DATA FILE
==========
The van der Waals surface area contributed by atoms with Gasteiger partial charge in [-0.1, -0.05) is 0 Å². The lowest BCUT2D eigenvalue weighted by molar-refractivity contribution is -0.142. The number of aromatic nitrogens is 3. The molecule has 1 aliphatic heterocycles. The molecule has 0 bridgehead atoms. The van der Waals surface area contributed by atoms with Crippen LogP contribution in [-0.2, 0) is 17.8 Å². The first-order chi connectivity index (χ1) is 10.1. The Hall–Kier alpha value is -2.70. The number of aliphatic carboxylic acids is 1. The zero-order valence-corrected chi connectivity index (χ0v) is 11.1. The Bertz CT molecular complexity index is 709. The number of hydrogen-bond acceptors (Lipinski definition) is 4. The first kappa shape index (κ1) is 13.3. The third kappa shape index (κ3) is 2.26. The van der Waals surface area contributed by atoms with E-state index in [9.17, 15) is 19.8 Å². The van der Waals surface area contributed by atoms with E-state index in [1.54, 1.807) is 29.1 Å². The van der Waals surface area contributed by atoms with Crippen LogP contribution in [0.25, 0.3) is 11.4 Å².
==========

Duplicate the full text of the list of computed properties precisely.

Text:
The van der Waals surface area contributed by atoms with Gasteiger partial charge in [-0.1, -0.05) is 0 Å². The lowest BCUT2D eigenvalue weighted by molar-refractivity contribution is -0.142. The number of aromatic nitrogens is 3. The molecule has 1 aliphatic heterocycles. The molecule has 0 bridgehead atoms. The van der Waals surface area contributed by atoms with Crippen LogP contribution in [-0.2, 0) is 17.8 Å². The first-order chi connectivity index (χ1) is 10.1. The Hall–Kier alpha value is -2.70. The number of aliphatic carboxylic acids is 1. The zero-order valence-corrected chi connectivity index (χ0v) is 11.1. The Bertz CT molecular complexity index is 709. The number of hydrogen-bond acceptors (Lipinski definition) is 4. The first kappa shape index (κ1) is 13.3. The third kappa shape index (κ3) is 2.26. The van der Waals surface area contributed by atoms with E-state index in [9.17, 15) is 19.8 Å². The van der Waals surface area contributed by atoms with E-state index in [1.54, 1.807) is 29.1 Å². The van der Waals surface area contributed by atoms with Crippen LogP contribution in [0.25, 0.3) is 11.4 Å².